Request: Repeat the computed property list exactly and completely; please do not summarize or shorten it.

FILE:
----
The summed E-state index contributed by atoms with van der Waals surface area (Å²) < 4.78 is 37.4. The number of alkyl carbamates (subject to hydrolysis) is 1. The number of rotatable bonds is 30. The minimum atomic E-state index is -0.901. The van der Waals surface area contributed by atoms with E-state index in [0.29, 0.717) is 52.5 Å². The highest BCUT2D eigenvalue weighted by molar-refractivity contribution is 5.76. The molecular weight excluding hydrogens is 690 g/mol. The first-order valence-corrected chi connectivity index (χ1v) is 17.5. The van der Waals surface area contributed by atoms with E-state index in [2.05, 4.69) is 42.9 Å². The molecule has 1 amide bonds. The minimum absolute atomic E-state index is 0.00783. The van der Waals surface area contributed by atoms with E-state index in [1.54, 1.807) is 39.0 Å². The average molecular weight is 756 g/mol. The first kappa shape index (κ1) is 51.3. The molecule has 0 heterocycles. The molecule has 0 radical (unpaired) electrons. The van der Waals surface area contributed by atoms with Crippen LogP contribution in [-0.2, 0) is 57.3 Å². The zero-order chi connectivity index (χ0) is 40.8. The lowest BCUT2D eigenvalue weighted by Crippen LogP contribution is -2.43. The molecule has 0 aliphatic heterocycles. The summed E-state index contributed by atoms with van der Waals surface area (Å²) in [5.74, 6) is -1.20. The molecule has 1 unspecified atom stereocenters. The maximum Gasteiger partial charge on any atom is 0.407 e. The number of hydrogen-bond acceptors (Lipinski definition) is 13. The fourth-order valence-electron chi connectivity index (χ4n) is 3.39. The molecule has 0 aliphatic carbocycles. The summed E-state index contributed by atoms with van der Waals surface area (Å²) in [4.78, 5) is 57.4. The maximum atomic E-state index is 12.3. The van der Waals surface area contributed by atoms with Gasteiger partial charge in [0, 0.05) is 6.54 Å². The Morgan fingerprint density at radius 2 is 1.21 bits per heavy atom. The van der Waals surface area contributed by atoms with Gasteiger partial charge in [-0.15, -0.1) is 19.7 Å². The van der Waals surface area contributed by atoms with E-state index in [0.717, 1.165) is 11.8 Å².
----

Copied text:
The summed E-state index contributed by atoms with van der Waals surface area (Å²) < 4.78 is 37.4. The number of alkyl carbamates (subject to hydrolysis) is 1. The number of rotatable bonds is 30. The minimum atomic E-state index is -0.901. The van der Waals surface area contributed by atoms with E-state index in [0.29, 0.717) is 52.5 Å². The highest BCUT2D eigenvalue weighted by molar-refractivity contribution is 5.76. The molecular weight excluding hydrogens is 690 g/mol. The first-order valence-corrected chi connectivity index (χ1v) is 17.5. The van der Waals surface area contributed by atoms with E-state index in [2.05, 4.69) is 42.9 Å². The molecule has 1 amide bonds. The minimum absolute atomic E-state index is 0.00783. The van der Waals surface area contributed by atoms with E-state index in [1.54, 1.807) is 39.0 Å². The average molecular weight is 756 g/mol. The first kappa shape index (κ1) is 51.3. The molecule has 0 heterocycles. The molecule has 0 radical (unpaired) electrons. The van der Waals surface area contributed by atoms with Crippen LogP contribution in [-0.2, 0) is 57.3 Å². The zero-order chi connectivity index (χ0) is 40.8. The lowest BCUT2D eigenvalue weighted by Crippen LogP contribution is -2.43. The molecule has 0 aliphatic heterocycles. The summed E-state index contributed by atoms with van der Waals surface area (Å²) in [5.74, 6) is -1.20. The molecule has 1 unspecified atom stereocenters. The maximum Gasteiger partial charge on any atom is 0.407 e. The number of hydrogen-bond acceptors (Lipinski definition) is 13. The fourth-order valence-electron chi connectivity index (χ4n) is 3.39. The molecule has 0 aliphatic carbocycles. The summed E-state index contributed by atoms with van der Waals surface area (Å²) in [4.78, 5) is 57.4. The maximum atomic E-state index is 12.3. The van der Waals surface area contributed by atoms with Gasteiger partial charge in [0, 0.05) is 6.54 Å². The Morgan fingerprint density at radius 2 is 1.21 bits per heavy atom. The van der Waals surface area contributed by atoms with Gasteiger partial charge in [-0.15, -0.1) is 19.7 Å². The van der Waals surface area contributed by atoms with E-state index in [0.717, 1.165) is 11.8 Å².